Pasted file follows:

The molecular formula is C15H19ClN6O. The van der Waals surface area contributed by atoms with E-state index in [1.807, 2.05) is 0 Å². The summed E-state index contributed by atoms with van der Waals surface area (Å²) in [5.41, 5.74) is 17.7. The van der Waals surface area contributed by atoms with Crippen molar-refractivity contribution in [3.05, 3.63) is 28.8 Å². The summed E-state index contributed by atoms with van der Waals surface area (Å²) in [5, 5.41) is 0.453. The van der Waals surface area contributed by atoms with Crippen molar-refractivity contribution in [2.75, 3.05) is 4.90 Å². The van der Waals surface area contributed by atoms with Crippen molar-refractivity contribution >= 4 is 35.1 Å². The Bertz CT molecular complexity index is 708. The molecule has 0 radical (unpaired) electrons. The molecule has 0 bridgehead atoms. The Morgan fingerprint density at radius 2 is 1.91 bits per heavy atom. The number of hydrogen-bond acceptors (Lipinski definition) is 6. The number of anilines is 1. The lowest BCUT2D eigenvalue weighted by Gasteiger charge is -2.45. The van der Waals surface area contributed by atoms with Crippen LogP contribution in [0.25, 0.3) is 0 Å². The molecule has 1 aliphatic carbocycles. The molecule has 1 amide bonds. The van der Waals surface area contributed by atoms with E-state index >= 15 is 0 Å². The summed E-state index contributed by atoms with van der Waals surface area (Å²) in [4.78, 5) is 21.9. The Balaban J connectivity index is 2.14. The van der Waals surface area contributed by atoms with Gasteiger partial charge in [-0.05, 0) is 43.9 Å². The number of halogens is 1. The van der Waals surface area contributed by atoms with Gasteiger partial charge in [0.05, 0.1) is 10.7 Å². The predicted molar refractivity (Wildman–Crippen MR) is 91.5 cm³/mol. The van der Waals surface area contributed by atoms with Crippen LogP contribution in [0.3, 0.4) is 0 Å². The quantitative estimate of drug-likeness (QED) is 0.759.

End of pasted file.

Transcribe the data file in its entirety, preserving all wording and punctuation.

The molecular formula is C15H19ClN6O. The van der Waals surface area contributed by atoms with E-state index in [1.807, 2.05) is 0 Å². The summed E-state index contributed by atoms with van der Waals surface area (Å²) in [5.41, 5.74) is 17.7. The van der Waals surface area contributed by atoms with Crippen molar-refractivity contribution in [3.05, 3.63) is 28.8 Å². The summed E-state index contributed by atoms with van der Waals surface area (Å²) in [5, 5.41) is 0.453. The van der Waals surface area contributed by atoms with Crippen molar-refractivity contribution in [2.75, 3.05) is 4.90 Å². The van der Waals surface area contributed by atoms with Crippen molar-refractivity contribution >= 4 is 35.1 Å². The Bertz CT molecular complexity index is 708. The molecule has 0 radical (unpaired) electrons. The molecule has 0 bridgehead atoms. The Morgan fingerprint density at radius 2 is 1.91 bits per heavy atom. The number of hydrogen-bond acceptors (Lipinski definition) is 6. The number of anilines is 1. The lowest BCUT2D eigenvalue weighted by Gasteiger charge is -2.45. The van der Waals surface area contributed by atoms with Crippen LogP contribution in [0.25, 0.3) is 0 Å². The molecule has 1 aliphatic carbocycles. The molecule has 1 amide bonds. The van der Waals surface area contributed by atoms with E-state index >= 15 is 0 Å². The summed E-state index contributed by atoms with van der Waals surface area (Å²) in [4.78, 5) is 21.9. The Balaban J connectivity index is 2.14. The van der Waals surface area contributed by atoms with Gasteiger partial charge in [-0.05, 0) is 43.9 Å². The number of halogens is 1. The van der Waals surface area contributed by atoms with Gasteiger partial charge in [0.05, 0.1) is 10.7 Å². The predicted molar refractivity (Wildman–Crippen MR) is 91.5 cm³/mol. The van der Waals surface area contributed by atoms with Crippen LogP contribution in [0.3, 0.4) is 0 Å². The quantitative estimate of drug-likeness (QED) is 0.759.